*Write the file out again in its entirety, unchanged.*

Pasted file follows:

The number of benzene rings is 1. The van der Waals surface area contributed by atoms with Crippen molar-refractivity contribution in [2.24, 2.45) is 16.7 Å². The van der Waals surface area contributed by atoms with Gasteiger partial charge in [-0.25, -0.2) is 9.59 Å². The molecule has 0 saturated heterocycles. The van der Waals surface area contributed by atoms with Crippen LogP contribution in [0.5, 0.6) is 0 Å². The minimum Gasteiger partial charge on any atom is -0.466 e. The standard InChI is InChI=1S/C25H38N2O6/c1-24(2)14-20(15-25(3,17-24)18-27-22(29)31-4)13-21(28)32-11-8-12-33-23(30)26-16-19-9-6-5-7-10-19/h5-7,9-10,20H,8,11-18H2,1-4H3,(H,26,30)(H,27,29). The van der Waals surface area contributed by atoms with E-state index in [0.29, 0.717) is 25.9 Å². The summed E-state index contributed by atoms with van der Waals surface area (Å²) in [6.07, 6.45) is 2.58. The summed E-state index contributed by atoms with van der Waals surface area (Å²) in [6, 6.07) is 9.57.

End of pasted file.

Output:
The number of benzene rings is 1. The van der Waals surface area contributed by atoms with Crippen molar-refractivity contribution in [2.24, 2.45) is 16.7 Å². The van der Waals surface area contributed by atoms with Gasteiger partial charge in [-0.25, -0.2) is 9.59 Å². The molecule has 0 saturated heterocycles. The van der Waals surface area contributed by atoms with Crippen LogP contribution in [0.5, 0.6) is 0 Å². The minimum Gasteiger partial charge on any atom is -0.466 e. The standard InChI is InChI=1S/C25H38N2O6/c1-24(2)14-20(15-25(3,17-24)18-27-22(29)31-4)13-21(28)32-11-8-12-33-23(30)26-16-19-9-6-5-7-10-19/h5-7,9-10,20H,8,11-18H2,1-4H3,(H,26,30)(H,27,29). The van der Waals surface area contributed by atoms with E-state index in [0.29, 0.717) is 25.9 Å². The summed E-state index contributed by atoms with van der Waals surface area (Å²) in [6.07, 6.45) is 2.58. The summed E-state index contributed by atoms with van der Waals surface area (Å²) in [6, 6.07) is 9.57.